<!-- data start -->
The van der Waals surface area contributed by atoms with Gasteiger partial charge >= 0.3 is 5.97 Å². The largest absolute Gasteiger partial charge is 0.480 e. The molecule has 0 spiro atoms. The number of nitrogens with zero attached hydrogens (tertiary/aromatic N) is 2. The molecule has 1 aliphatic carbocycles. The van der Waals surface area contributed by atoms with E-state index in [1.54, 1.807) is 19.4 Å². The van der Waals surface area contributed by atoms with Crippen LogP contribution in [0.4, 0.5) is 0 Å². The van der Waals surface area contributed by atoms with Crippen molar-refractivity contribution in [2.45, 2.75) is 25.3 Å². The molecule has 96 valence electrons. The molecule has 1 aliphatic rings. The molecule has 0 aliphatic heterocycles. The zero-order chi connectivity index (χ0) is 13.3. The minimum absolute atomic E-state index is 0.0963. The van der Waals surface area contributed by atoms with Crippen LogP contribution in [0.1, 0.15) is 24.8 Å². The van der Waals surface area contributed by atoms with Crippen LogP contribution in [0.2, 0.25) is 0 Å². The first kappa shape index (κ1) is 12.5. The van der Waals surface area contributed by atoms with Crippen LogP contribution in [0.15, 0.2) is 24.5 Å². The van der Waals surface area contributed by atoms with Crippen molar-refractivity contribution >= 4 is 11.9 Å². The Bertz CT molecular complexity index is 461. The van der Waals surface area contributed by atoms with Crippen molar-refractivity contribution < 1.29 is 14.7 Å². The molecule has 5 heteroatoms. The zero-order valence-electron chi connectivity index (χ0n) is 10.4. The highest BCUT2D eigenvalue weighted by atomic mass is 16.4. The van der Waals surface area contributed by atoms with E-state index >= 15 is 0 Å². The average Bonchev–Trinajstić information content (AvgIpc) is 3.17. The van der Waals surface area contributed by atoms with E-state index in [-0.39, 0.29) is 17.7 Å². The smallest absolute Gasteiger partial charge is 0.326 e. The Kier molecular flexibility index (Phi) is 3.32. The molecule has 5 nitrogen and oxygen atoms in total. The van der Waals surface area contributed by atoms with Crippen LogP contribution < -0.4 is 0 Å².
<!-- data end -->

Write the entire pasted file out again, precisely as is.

The van der Waals surface area contributed by atoms with Gasteiger partial charge >= 0.3 is 5.97 Å². The largest absolute Gasteiger partial charge is 0.480 e. The molecule has 0 spiro atoms. The number of nitrogens with zero attached hydrogens (tertiary/aromatic N) is 2. The molecule has 1 aliphatic carbocycles. The van der Waals surface area contributed by atoms with E-state index in [1.54, 1.807) is 19.4 Å². The van der Waals surface area contributed by atoms with Crippen LogP contribution in [0.4, 0.5) is 0 Å². The van der Waals surface area contributed by atoms with Crippen molar-refractivity contribution in [2.45, 2.75) is 25.3 Å². The molecule has 96 valence electrons. The molecule has 1 aliphatic rings. The molecule has 0 aliphatic heterocycles. The zero-order chi connectivity index (χ0) is 13.3. The minimum absolute atomic E-state index is 0.0963. The van der Waals surface area contributed by atoms with Crippen LogP contribution in [0.1, 0.15) is 24.8 Å². The van der Waals surface area contributed by atoms with Crippen LogP contribution in [0.2, 0.25) is 0 Å². The first kappa shape index (κ1) is 12.5. The van der Waals surface area contributed by atoms with Crippen LogP contribution in [0.15, 0.2) is 24.5 Å². The van der Waals surface area contributed by atoms with Crippen molar-refractivity contribution >= 4 is 11.9 Å². The Bertz CT molecular complexity index is 461. The van der Waals surface area contributed by atoms with Crippen molar-refractivity contribution < 1.29 is 14.7 Å². The molecule has 5 heteroatoms. The zero-order valence-electron chi connectivity index (χ0n) is 10.4. The highest BCUT2D eigenvalue weighted by atomic mass is 16.4. The van der Waals surface area contributed by atoms with E-state index >= 15 is 0 Å². The average Bonchev–Trinajstić information content (AvgIpc) is 3.17. The van der Waals surface area contributed by atoms with E-state index in [-0.39, 0.29) is 17.7 Å². The smallest absolute Gasteiger partial charge is 0.326 e. The Kier molecular flexibility index (Phi) is 3.32. The molecule has 5 nitrogen and oxygen atoms in total. The van der Waals surface area contributed by atoms with Crippen LogP contribution < -0.4 is 0 Å².